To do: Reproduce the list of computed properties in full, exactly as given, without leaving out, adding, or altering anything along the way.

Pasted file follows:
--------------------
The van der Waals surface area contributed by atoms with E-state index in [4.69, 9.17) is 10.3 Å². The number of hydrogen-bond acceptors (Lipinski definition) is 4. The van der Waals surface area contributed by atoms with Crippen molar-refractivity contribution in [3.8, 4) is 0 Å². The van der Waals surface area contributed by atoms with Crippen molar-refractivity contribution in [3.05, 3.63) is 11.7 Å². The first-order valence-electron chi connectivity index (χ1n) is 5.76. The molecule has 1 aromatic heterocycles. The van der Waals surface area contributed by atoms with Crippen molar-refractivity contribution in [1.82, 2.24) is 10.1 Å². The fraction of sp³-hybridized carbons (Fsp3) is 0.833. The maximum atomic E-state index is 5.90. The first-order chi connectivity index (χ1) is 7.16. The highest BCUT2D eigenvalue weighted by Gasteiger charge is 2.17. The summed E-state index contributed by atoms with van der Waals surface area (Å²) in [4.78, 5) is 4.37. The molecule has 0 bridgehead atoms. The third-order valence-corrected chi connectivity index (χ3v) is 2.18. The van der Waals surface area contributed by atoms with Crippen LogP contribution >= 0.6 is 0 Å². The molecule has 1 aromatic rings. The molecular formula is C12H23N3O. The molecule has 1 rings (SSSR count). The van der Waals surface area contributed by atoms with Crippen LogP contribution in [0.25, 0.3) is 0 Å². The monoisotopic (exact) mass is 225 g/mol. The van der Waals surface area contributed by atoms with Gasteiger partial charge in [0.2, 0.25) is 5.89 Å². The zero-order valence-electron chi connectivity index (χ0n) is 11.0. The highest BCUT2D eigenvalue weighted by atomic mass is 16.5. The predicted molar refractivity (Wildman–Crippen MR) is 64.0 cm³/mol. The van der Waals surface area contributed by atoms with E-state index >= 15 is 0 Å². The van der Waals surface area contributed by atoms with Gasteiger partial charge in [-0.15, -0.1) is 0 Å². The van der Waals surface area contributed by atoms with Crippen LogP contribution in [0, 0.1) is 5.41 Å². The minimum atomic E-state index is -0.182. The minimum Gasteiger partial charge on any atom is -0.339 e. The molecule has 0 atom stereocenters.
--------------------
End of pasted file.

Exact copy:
The van der Waals surface area contributed by atoms with E-state index in [4.69, 9.17) is 10.3 Å². The number of hydrogen-bond acceptors (Lipinski definition) is 4. The van der Waals surface area contributed by atoms with Crippen molar-refractivity contribution in [3.8, 4) is 0 Å². The van der Waals surface area contributed by atoms with Crippen molar-refractivity contribution in [3.05, 3.63) is 11.7 Å². The first-order valence-electron chi connectivity index (χ1n) is 5.76. The molecule has 1 aromatic heterocycles. The van der Waals surface area contributed by atoms with Crippen molar-refractivity contribution in [1.82, 2.24) is 10.1 Å². The fraction of sp³-hybridized carbons (Fsp3) is 0.833. The maximum atomic E-state index is 5.90. The first-order chi connectivity index (χ1) is 7.16. The highest BCUT2D eigenvalue weighted by Gasteiger charge is 2.17. The summed E-state index contributed by atoms with van der Waals surface area (Å²) in [4.78, 5) is 4.37. The molecule has 0 bridgehead atoms. The third-order valence-corrected chi connectivity index (χ3v) is 2.18. The van der Waals surface area contributed by atoms with Crippen LogP contribution >= 0.6 is 0 Å². The molecule has 1 aromatic rings. The molecular formula is C12H23N3O. The molecule has 1 rings (SSSR count). The van der Waals surface area contributed by atoms with Crippen LogP contribution in [0.25, 0.3) is 0 Å². The monoisotopic (exact) mass is 225 g/mol. The van der Waals surface area contributed by atoms with Gasteiger partial charge in [0.2, 0.25) is 5.89 Å². The zero-order valence-electron chi connectivity index (χ0n) is 11.0. The highest BCUT2D eigenvalue weighted by atomic mass is 16.5. The predicted molar refractivity (Wildman–Crippen MR) is 64.0 cm³/mol. The van der Waals surface area contributed by atoms with E-state index >= 15 is 0 Å². The van der Waals surface area contributed by atoms with Gasteiger partial charge in [-0.15, -0.1) is 0 Å². The van der Waals surface area contributed by atoms with Crippen LogP contribution in [0, 0.1) is 5.41 Å². The minimum atomic E-state index is -0.182. The minimum Gasteiger partial charge on any atom is -0.339 e. The molecule has 0 atom stereocenters.